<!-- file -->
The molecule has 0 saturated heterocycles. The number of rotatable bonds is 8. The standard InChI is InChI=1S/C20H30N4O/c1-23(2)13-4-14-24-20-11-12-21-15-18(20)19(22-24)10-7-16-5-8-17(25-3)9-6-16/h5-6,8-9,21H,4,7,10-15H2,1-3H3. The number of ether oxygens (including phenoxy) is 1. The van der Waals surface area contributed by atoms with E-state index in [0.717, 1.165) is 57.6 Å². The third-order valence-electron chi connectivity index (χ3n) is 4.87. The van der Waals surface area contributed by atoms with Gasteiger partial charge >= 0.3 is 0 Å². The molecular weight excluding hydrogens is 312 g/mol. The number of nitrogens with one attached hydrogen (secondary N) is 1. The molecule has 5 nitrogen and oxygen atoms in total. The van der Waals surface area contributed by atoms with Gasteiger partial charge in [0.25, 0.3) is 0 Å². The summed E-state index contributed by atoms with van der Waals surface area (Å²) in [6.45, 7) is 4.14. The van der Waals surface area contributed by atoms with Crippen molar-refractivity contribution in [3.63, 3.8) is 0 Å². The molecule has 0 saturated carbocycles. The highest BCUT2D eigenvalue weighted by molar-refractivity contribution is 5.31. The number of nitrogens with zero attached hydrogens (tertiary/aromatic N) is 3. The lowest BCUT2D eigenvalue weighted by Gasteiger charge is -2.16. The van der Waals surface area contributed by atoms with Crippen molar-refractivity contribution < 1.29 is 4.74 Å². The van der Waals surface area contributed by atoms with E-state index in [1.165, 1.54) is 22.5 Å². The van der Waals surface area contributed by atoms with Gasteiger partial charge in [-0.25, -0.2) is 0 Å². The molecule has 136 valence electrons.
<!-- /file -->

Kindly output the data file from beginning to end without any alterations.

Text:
The molecule has 0 saturated heterocycles. The number of rotatable bonds is 8. The standard InChI is InChI=1S/C20H30N4O/c1-23(2)13-4-14-24-20-11-12-21-15-18(20)19(22-24)10-7-16-5-8-17(25-3)9-6-16/h5-6,8-9,21H,4,7,10-15H2,1-3H3. The number of ether oxygens (including phenoxy) is 1. The van der Waals surface area contributed by atoms with E-state index in [0.717, 1.165) is 57.6 Å². The third-order valence-electron chi connectivity index (χ3n) is 4.87. The van der Waals surface area contributed by atoms with Gasteiger partial charge >= 0.3 is 0 Å². The molecular weight excluding hydrogens is 312 g/mol. The number of nitrogens with one attached hydrogen (secondary N) is 1. The molecule has 5 nitrogen and oxygen atoms in total. The van der Waals surface area contributed by atoms with Gasteiger partial charge in [0.25, 0.3) is 0 Å². The summed E-state index contributed by atoms with van der Waals surface area (Å²) in [6.45, 7) is 4.14. The van der Waals surface area contributed by atoms with Crippen molar-refractivity contribution in [3.63, 3.8) is 0 Å². The molecule has 0 saturated carbocycles. The highest BCUT2D eigenvalue weighted by molar-refractivity contribution is 5.31. The number of nitrogens with zero attached hydrogens (tertiary/aromatic N) is 3. The lowest BCUT2D eigenvalue weighted by Gasteiger charge is -2.16. The van der Waals surface area contributed by atoms with Crippen molar-refractivity contribution < 1.29 is 4.74 Å². The van der Waals surface area contributed by atoms with E-state index in [1.165, 1.54) is 22.5 Å². The van der Waals surface area contributed by atoms with Gasteiger partial charge in [-0.25, -0.2) is 0 Å². The molecule has 136 valence electrons.